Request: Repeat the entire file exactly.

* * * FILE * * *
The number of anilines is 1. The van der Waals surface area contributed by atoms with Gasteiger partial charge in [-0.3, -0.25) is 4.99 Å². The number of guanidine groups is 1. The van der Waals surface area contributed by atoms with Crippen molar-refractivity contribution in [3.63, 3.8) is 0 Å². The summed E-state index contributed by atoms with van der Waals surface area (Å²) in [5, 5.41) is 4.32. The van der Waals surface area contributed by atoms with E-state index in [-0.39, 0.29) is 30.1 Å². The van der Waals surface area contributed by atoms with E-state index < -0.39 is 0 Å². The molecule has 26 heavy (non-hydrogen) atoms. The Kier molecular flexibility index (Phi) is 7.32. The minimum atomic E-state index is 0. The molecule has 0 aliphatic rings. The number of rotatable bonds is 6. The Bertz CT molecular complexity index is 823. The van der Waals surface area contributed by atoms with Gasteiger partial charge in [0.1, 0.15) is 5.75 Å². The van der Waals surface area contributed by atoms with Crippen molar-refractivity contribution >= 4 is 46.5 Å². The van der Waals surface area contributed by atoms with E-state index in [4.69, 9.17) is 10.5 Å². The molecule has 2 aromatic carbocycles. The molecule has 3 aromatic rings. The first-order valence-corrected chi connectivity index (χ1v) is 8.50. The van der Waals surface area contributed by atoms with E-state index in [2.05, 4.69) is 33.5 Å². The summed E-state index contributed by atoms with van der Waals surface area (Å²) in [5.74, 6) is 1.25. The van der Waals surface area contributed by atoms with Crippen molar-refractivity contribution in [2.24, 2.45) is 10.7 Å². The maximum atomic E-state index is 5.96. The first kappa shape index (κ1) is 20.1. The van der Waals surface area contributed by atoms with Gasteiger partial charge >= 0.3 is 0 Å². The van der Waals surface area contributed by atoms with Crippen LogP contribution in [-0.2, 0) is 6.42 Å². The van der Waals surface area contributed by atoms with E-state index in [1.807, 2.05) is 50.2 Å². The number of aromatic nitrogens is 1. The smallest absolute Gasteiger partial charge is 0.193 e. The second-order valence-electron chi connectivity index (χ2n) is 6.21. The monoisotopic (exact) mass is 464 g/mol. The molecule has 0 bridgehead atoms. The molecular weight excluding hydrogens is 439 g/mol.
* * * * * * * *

The number of anilines is 1. The van der Waals surface area contributed by atoms with Gasteiger partial charge in [-0.3, -0.25) is 4.99 Å². The number of guanidine groups is 1. The van der Waals surface area contributed by atoms with Crippen molar-refractivity contribution in [3.63, 3.8) is 0 Å². The summed E-state index contributed by atoms with van der Waals surface area (Å²) in [5, 5.41) is 4.32. The van der Waals surface area contributed by atoms with E-state index in [-0.39, 0.29) is 30.1 Å². The van der Waals surface area contributed by atoms with E-state index < -0.39 is 0 Å². The molecule has 26 heavy (non-hydrogen) atoms. The Kier molecular flexibility index (Phi) is 7.32. The minimum atomic E-state index is 0. The molecule has 0 aliphatic rings. The number of rotatable bonds is 6. The Bertz CT molecular complexity index is 823. The van der Waals surface area contributed by atoms with Gasteiger partial charge in [0.1, 0.15) is 5.75 Å². The van der Waals surface area contributed by atoms with Crippen molar-refractivity contribution >= 4 is 46.5 Å². The van der Waals surface area contributed by atoms with E-state index in [4.69, 9.17) is 10.5 Å². The molecule has 2 aromatic carbocycles. The molecule has 3 aromatic rings. The first-order valence-corrected chi connectivity index (χ1v) is 8.50. The van der Waals surface area contributed by atoms with E-state index in [2.05, 4.69) is 33.5 Å². The summed E-state index contributed by atoms with van der Waals surface area (Å²) in [5.74, 6) is 1.25. The van der Waals surface area contributed by atoms with Crippen molar-refractivity contribution in [2.24, 2.45) is 10.7 Å². The maximum atomic E-state index is 5.96. The first kappa shape index (κ1) is 20.1. The van der Waals surface area contributed by atoms with Gasteiger partial charge >= 0.3 is 0 Å². The van der Waals surface area contributed by atoms with Crippen LogP contribution in [-0.2, 0) is 6.42 Å². The van der Waals surface area contributed by atoms with E-state index in [1.807, 2.05) is 50.2 Å². The number of aromatic nitrogens is 1. The smallest absolute Gasteiger partial charge is 0.193 e. The second-order valence-electron chi connectivity index (χ2n) is 6.21. The monoisotopic (exact) mass is 464 g/mol. The molecule has 0 bridgehead atoms. The molecular weight excluding hydrogens is 439 g/mol.